Embodied, nonverbal literacies encompass ways of making and communicating meaning that are not limited to talking, reading, and writing. Embodied literacies draw on all the senses, and use tactile, gestural, spatial, and visual resources for making meaning. Traditionally, research has tended to focus exclusively on linguistic aspects of literacy, such as talking, reading, and writing. Recent studies in early childhood education (ECE) have highlighted the value of considering the multiple, holistic ways that children make and share meaning using different modes, including gestures, images, and movements as well as sounds, words, and print.

In any ECE context, there will be multiple examples of children engaging in embodied literacies as part of their everyday social interactions. For example, imagine the following scenarios:  

  • a group of children enacting a story together as they engage in role-play with diggers in the sand using vehicles, objects, actions and noises such as ‘vroom’ and ‘beep beeeeep’ with varying rhythm, pitch, and loudness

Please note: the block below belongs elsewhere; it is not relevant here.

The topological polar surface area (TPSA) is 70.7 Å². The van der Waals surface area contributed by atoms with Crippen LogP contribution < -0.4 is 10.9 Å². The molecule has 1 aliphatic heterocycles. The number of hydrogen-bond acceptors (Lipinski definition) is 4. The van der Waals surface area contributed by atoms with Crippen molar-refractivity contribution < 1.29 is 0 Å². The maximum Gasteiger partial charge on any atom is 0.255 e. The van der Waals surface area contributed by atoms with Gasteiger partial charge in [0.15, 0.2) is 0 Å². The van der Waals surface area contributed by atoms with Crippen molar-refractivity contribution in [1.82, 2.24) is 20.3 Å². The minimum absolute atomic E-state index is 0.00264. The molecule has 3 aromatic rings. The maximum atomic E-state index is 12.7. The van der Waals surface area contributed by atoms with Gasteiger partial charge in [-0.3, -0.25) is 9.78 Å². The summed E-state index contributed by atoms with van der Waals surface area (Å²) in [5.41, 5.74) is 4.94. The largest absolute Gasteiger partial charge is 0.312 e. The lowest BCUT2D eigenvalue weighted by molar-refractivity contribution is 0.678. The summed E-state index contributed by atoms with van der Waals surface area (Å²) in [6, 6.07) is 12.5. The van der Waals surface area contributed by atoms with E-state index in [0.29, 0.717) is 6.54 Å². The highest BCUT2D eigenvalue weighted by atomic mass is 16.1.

• an infant or toddler who looks, listens and points, but is not yet using spoken words
  • a child who is learning to use deaf sign language (such as NZSL), key words, gesture, or braille as their main system of communication
  • a child who has recently immigrated to New Zealand and speaks a home language that is different to the English, the main language used in their ECE centre  
  • two children searching on Google with their teacher to find digital images to support their inquiry into caring for ocean environments